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Legal Update Article

October Brings Changes to D.C. Universal Paid Leave Law and D.C. Family and Medical Leave Act

The District of Columbia has enacted emergency legislation expanding the District’s Universal Paid Leave Act (UPLA). The legislation takes effect on October 1, 2021, and lasts for no more than 90 days.

In addition, the D.C. Mayor signed legislation to make these changes permanent. That legislation is in its 30-day Congressional review period. The legislation also expands eligibility for leave under the District’s Family and Medical Leave Act (D.C. FMLA).

Changes to UPLA

As amended, the UPLA will provide paid leave for prenatal medical care, at least through October 1, 2022.

“Prenatal medical care” is defined to include medical appointments, exams, and treatments associated with a pregnancy, including pre-natal checkups, ultrasounds, treatment for pregnancy complications, bedrest and pre-natal physical therapy.

The right to prenatal leave is separate from the right to parental leave. An eligible employee can take the maximum amount of both types of leave available. In a single year, however, an employee cannot take a combination of prenatal leave plus medical leave that exceeds the number of weeks of medical leave available for that fiscal year.

In addition, for the first time, the UPLA will expressly provide paid leave to recover from miscarriage or stillbirth. The D.C. City Council recognized that medical leave in the pre-October 2021 law implicitly included treatment associated with miscarriage or stillbirth, but these amendments clarify that a pregnancy ending in stillbirth or miscarriage is considered an eligible medical leave event.

The law also expands the number of weeks of paid leave available to eligible employees, at least for the fiscal year ending on October 1, 2022. Between October 1, 2021, and October 1, 2022, the maximum number of leave weeks are:

  • 8 workweeks of parental leave;
  • 6 workweeks of family leave;
  • 6 workweeks of medical leave; and
  • 2 workweeks of pre-natal leave.

This is the result of a surplus of $420.5 million in the Universal Paid Leave Fund through fiscal year 2022. These maximum leave durations can be increased or decreased in future years, depending on the availability of funding for the leave, to a maximum of:

  • 12 workweeks of parental leave;
  • 12 workweeks of family leave;
  • 12 workweeks of medical leave; and
  • 2 workweeks of pre-natal leave.

If decreased, the number of workweeks of leave available will not be less than those available before October 1, 2021 (8 workweeks of parental leave; 6 workweeks of family leave; 2 workweeks of medical leave; and no pre-natal leave).

In addition, the law provides for retroactive benefits if the employee files their claim within 30 days of the qualifying leave event. This 30-day deadline may be waived due to exigent circumstances, which is defined to mean physical or mental incapacity, inability to reasonably access the means by which a claim could be filed, or an actual lack of knowledge by the employee due to their employer’s failure to properly provide notice to the employee of their rights. Further, starting on October 1, 2021, and lasting until one year after the end of the COVID-19 public health emergency, the one-week waiting period for benefits does not apply.

Finally, pursuant to an emergency amendment to the UPLA that passed earlier this summer and was renewed in the new law, short-term or temporary disability insurers are not permitted to offset or reduce benefits or income to claimants based on the availability of UPLA payments. In other words, employees can collect short-term disability benefits as well as UPLA medical leave benefits, even though it may result in the employee receiving more than 100 percent of their pay. Employers who are self-insured, however, are permitted to reduce the benefits they provide to employees to account for UPLA payments.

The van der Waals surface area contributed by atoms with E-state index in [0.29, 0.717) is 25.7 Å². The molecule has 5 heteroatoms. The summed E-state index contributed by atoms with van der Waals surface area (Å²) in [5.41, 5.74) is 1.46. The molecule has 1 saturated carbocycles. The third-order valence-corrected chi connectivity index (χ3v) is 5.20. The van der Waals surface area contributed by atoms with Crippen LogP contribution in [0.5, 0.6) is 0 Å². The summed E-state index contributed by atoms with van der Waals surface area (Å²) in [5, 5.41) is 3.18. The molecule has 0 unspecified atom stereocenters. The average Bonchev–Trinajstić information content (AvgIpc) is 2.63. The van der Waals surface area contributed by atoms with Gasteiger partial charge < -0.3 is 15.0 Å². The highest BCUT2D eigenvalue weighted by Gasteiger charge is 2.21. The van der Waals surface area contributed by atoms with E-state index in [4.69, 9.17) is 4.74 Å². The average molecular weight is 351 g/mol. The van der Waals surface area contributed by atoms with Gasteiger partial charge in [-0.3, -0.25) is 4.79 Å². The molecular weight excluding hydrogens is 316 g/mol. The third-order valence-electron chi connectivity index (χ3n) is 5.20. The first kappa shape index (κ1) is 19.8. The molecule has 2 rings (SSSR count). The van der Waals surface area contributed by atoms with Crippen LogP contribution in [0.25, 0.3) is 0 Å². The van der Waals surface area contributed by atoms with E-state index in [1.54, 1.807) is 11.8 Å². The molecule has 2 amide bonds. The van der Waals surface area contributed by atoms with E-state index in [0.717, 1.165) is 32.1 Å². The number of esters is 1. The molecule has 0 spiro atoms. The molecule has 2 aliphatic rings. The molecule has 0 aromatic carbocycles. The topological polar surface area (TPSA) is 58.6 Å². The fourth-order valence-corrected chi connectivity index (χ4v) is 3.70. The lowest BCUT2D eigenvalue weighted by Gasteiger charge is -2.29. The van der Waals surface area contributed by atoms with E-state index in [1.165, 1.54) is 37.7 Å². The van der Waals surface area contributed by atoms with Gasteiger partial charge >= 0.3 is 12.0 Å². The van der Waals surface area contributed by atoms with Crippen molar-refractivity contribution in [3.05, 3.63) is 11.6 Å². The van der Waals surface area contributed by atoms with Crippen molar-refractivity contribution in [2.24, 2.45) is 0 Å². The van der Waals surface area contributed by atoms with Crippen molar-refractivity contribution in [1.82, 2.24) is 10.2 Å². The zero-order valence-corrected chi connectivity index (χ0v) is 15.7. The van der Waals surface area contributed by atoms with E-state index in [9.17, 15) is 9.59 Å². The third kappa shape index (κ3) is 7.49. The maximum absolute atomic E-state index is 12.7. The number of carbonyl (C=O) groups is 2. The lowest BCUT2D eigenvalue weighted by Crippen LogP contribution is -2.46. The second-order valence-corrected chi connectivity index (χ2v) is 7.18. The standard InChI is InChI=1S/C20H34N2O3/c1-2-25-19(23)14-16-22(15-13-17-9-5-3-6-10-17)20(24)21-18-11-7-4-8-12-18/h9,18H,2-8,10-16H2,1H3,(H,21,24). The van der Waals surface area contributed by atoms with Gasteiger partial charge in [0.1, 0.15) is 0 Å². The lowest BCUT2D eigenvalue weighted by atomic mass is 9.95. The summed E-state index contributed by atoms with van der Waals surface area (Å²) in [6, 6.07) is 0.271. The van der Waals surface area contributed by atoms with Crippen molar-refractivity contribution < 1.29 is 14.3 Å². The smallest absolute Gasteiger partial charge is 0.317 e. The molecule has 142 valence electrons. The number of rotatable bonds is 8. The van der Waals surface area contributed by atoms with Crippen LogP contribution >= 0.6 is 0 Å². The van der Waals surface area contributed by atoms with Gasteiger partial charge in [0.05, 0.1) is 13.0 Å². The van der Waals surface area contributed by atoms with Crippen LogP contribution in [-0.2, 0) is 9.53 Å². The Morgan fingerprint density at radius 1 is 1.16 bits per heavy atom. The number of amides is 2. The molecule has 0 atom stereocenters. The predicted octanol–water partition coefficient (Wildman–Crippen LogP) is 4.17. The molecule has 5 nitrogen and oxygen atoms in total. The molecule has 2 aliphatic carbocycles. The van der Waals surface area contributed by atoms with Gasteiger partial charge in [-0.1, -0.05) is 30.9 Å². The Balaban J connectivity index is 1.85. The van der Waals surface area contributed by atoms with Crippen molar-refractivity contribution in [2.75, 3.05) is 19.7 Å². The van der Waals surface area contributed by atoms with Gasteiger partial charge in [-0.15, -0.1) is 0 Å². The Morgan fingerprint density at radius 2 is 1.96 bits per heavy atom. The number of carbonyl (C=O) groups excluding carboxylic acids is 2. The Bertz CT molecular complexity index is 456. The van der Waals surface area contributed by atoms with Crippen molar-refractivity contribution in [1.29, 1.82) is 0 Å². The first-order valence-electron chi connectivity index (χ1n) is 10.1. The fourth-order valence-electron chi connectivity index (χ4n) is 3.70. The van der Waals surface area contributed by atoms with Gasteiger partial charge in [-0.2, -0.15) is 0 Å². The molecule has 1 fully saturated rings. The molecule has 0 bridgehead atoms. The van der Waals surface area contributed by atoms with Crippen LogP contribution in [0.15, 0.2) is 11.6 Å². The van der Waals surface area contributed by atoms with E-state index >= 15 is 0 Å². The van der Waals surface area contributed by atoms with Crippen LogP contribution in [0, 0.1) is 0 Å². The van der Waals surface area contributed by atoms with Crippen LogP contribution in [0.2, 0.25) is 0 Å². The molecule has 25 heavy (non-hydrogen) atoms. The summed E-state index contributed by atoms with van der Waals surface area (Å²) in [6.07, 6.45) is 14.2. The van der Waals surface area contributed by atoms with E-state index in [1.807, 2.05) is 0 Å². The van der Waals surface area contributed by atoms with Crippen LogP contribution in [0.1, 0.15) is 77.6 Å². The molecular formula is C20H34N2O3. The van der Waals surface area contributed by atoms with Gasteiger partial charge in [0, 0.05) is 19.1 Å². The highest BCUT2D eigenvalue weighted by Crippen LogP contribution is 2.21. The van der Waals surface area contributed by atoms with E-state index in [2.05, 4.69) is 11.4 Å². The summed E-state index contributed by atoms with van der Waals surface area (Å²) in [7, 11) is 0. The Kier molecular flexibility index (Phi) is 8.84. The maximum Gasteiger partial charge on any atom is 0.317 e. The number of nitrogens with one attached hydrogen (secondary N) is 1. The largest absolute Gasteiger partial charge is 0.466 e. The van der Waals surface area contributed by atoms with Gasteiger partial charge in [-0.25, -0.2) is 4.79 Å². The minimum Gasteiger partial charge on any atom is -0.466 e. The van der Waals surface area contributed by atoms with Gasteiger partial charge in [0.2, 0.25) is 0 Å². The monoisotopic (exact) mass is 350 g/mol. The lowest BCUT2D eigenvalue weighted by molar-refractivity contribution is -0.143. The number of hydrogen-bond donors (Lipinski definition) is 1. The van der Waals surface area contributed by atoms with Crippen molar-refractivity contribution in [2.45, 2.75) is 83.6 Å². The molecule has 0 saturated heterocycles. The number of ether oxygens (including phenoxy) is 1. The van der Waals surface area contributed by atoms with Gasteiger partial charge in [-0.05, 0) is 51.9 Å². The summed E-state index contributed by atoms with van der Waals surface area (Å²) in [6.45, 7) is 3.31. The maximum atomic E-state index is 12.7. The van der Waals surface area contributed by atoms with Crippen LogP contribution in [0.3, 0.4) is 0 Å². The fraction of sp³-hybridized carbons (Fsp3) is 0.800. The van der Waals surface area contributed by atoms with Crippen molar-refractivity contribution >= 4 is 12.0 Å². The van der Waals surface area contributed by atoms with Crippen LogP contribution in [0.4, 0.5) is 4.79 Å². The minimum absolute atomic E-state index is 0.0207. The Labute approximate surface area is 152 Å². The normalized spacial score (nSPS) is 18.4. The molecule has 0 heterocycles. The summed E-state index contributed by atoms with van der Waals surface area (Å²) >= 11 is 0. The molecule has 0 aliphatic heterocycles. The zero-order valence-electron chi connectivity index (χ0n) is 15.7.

Changes to D.C. FMLA

The new law also makes one change to the D.C. FMLA. Going forward, D.C. employees will be entitled to D.C. FMLA leave if they have worked 1,000 hours during their prior 12 months of employment with the employer, which may be non-consecutive months, as long as all periods of employment occurred within the past 7 years. For example, if an employee works for a company for six months and works 500 hours during that time, leaves the company for 3 years, then returns to the company, that employee would be eligible for D.C. FMLA leave after 6 months of employment and another 500 hours worked. Previously, the employee had to work 1,000 hours during the prior 12-month period to be eligible for D.C. FMLA leave. This change represents a departure from the federal Family and Medical Leave Act, which requires 1,250 hours during the prior 12-month period (rather than 1,250 hours during non-consecutive periods of employment with the company).

Action Items

Policies that may be affected by these legal changes include parental leave, family and medical leave, disability, and other policies. Employers should review and update these policies as appropriate with the assistance of counsel to ensure they conform to the current laws.

Please reach out to the authors or any Jackson Lewis attorneys with whom you work with any questions. 

© Jackson Lewis P.C. This material is provided for informational purposes only. It is not intended to constitute legal advice nor does it create a client-lawyer relationship between Jackson Lewis and any recipient. Recipients should consult with counsel before taking any actions based on the information contained within this material. This material may be considered attorney advertising in some jurisdictions. Prior results do not guarantee a similar outcome. 

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